Apple today quickly exhausted its pre-order supply of the larger iPhone 6 Plus as the company bungled an online effort for the second time this week.
As of 9 a.m. ET, the iPhone 6 Plus, the model with a 5.5-in. display, was listed on Apple's U.S. online store as shipping three to four weeks after ordering. The iPhone 6, which boasts a 4.7-in. screen and is the more direct successor to the iPhone 5S, remained in stock, at least on the Apple store, with deliveries promised by Sept. 19, a week from today, when the new smartphones go on sale in the U.S. and several other countries.
Short supplies are nothing new for Apple and its iPhone at on-sale launch, and even more so when it offers pre-orders. In 2012, for example, the then-new iPhone 5 sold out in about an hour. Last year was abnormal, in that Apple did not offer the more-appealing iPhone 5S for pre-order, only the less-expensive iPhone 5C, which sold poorly at the beginning.
Nor have those online pre-orders always been problem free. But the technical issues went beyond glitches this time: Many reported on Twitter that the Apple Store was unavailable hours after the 3 a.m. ET kick-off (midnight PT).
It was the second black eye for Apple in the span of four days.
On Tuesday, when Apple hosted a news conference to unveil the iPhone 6 and 6 Plus — as well as its new electronic payment system, Apple Pay, and its first wearable, the Apple Watch — the live webcast was a mess. For between a third and a half of the one-hour-and-45 min. broadcast, people faced constant interruptions, black screens, failed audio, pre-show color bars, repeats of parts already seen, several "Access Denied" error messages, and a Chinese translator talking over CEO Tim Cook and other Apple executives.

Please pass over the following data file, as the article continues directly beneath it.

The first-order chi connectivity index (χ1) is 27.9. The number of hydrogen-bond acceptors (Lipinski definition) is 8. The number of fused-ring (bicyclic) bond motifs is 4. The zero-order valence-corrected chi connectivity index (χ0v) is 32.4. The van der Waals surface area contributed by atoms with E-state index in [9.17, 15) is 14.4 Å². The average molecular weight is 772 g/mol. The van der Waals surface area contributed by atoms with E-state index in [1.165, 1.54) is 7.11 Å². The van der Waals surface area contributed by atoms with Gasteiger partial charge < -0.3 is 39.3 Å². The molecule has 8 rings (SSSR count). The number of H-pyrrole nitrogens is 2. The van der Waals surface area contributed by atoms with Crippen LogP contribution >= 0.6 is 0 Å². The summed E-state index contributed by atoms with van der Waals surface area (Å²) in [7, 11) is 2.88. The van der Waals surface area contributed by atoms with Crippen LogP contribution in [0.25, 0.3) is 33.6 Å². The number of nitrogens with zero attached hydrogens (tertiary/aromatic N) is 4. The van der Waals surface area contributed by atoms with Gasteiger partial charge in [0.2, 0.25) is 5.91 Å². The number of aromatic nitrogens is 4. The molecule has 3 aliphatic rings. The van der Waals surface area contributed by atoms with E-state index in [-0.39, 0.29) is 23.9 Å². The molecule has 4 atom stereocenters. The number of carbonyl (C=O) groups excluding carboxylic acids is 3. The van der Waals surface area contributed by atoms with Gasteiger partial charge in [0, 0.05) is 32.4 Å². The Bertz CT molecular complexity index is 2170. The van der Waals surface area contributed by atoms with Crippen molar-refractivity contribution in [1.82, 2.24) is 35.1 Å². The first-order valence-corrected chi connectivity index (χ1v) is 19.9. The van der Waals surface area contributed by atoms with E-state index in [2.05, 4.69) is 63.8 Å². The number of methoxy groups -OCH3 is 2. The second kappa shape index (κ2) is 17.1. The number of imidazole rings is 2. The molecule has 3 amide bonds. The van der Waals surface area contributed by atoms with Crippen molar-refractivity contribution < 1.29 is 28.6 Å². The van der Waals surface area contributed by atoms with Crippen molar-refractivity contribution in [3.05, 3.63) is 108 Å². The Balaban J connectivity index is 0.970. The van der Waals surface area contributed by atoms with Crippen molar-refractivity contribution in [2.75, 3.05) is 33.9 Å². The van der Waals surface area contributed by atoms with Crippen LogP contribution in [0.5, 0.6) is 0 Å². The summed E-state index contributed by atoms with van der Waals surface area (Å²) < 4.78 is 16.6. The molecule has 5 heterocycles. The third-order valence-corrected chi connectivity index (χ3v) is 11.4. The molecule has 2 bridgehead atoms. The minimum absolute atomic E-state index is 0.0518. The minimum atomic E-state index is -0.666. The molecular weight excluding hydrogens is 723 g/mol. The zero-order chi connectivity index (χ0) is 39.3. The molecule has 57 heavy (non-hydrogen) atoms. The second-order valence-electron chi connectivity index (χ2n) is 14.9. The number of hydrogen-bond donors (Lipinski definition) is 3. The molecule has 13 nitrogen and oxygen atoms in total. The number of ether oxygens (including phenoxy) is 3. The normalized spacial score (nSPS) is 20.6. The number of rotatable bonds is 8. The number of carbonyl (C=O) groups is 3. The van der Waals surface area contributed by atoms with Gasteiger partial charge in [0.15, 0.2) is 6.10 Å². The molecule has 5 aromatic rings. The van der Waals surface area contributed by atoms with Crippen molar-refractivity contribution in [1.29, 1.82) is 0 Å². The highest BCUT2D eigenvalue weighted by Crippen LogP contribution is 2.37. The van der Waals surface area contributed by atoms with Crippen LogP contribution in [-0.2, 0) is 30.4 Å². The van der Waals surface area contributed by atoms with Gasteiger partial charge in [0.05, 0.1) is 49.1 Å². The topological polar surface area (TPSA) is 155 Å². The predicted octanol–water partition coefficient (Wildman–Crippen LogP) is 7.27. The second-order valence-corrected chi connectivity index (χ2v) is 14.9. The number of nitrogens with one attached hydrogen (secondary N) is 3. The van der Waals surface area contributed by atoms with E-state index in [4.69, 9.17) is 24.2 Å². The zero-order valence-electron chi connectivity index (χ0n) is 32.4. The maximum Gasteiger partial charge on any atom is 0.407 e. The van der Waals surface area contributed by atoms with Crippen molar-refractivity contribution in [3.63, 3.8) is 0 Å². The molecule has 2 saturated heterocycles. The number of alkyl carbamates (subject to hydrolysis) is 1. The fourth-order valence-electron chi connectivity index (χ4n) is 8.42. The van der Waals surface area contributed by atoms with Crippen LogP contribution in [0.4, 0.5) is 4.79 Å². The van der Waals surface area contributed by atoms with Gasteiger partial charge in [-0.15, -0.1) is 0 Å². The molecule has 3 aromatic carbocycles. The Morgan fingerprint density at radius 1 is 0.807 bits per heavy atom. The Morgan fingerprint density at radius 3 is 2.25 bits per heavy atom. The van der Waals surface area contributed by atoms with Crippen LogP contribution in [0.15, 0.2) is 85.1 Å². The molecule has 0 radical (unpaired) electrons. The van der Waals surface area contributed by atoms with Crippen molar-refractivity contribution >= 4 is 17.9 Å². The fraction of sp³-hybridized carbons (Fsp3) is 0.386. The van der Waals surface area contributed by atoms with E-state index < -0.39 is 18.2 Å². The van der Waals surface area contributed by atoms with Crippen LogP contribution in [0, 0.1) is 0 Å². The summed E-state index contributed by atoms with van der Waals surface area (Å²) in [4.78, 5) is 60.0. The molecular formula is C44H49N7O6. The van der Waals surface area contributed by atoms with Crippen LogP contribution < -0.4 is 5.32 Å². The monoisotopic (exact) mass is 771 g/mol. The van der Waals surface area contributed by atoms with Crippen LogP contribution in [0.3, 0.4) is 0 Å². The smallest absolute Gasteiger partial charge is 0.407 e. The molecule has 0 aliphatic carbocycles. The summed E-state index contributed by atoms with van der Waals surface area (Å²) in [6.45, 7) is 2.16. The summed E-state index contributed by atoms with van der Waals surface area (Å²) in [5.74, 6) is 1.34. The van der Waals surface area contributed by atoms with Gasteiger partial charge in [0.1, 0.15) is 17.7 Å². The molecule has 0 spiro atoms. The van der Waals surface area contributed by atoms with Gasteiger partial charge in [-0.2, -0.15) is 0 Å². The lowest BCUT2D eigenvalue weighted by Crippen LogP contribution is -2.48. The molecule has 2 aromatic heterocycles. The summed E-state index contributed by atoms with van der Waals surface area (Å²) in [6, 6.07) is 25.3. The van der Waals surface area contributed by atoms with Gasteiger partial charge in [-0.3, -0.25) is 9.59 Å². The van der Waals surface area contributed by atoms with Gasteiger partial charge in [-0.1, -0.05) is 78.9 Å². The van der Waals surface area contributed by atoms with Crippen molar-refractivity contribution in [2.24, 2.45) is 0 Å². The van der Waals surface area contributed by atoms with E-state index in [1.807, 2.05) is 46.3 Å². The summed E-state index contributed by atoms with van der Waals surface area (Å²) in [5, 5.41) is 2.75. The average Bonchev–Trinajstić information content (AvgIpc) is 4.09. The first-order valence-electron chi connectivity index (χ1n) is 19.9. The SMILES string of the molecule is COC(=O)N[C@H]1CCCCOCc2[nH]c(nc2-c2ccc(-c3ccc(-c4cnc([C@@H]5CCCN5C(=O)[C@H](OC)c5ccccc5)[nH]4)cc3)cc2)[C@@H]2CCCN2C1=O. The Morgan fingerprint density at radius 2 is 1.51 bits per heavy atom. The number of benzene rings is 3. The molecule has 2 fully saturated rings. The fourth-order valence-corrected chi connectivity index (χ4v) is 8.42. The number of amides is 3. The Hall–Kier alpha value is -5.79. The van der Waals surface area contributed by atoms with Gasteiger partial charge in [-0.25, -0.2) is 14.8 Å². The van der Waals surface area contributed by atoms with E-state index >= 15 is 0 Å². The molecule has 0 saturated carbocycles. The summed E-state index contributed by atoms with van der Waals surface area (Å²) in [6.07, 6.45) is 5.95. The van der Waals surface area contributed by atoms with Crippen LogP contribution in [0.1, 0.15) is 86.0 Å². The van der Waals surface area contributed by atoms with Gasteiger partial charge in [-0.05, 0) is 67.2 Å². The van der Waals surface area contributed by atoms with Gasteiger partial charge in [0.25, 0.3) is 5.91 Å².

Customers — potential customers might be more accurate — took to Twitter to vent their frustrations early this morning. "I feel like it's Tuesday and I'm watching the Apple Event live stream drop out," said Dan Frakes, formerly with Macworld, in a tweet. "There's even Chinese writing on my Apple Store page."
Some, including at least one Computerworld staffer, managed to score an iPhone 6 Plus this morning, but only after using the Apple Store app on his iPhone to place the pre-order.
The quick disappearance of the iPhone 6 Plus from immediate availability was not unexpected: Talk of short supplies had circulated in the days and weeks before Tuesday's introduction, enough so that some speculated Apple would not even unveil the larger iPhone, and would instead wait until later in the year, perhaps even early next, to start selling the 5.5-in. so-called "phablet."
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